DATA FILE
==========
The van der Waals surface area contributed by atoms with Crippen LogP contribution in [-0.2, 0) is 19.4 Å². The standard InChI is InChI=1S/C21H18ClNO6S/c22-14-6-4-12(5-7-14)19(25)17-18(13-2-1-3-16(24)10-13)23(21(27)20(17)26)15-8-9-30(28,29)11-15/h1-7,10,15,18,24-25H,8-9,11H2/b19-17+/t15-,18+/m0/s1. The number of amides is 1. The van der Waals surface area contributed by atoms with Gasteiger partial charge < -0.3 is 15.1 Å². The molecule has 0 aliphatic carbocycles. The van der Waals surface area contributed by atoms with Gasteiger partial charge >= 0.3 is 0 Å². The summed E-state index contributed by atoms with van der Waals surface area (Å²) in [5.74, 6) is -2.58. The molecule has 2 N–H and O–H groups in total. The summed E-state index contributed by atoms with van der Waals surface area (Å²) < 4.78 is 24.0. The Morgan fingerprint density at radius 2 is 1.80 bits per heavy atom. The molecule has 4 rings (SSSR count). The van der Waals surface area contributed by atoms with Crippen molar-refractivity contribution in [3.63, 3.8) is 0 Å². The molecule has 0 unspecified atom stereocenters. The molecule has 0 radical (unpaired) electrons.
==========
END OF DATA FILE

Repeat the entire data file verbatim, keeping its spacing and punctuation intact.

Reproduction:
The van der Waals surface area contributed by atoms with Crippen LogP contribution in [-0.2, 0) is 19.4 Å². The standard InChI is InChI=1S/C21H18ClNO6S/c22-14-6-4-12(5-7-14)19(25)17-18(13-2-1-3-16(24)10-13)23(21(27)20(17)26)15-8-9-30(28,29)11-15/h1-7,10,15,18,24-25H,8-9,11H2/b19-17+/t15-,18+/m0/s1. The number of amides is 1. The van der Waals surface area contributed by atoms with Gasteiger partial charge < -0.3 is 15.1 Å². The molecule has 0 aliphatic carbocycles. The van der Waals surface area contributed by atoms with Gasteiger partial charge >= 0.3 is 0 Å². The summed E-state index contributed by atoms with van der Waals surface area (Å²) in [5.74, 6) is -2.58. The molecule has 2 N–H and O–H groups in total. The summed E-state index contributed by atoms with van der Waals surface area (Å²) < 4.78 is 24.0. The Morgan fingerprint density at radius 2 is 1.80 bits per heavy atom. The molecule has 4 rings (SSSR count). The van der Waals surface area contributed by atoms with Crippen molar-refractivity contribution in [3.63, 3.8) is 0 Å². The molecule has 0 unspecified atom stereocenters. The molecule has 0 radical (unpaired) electrons.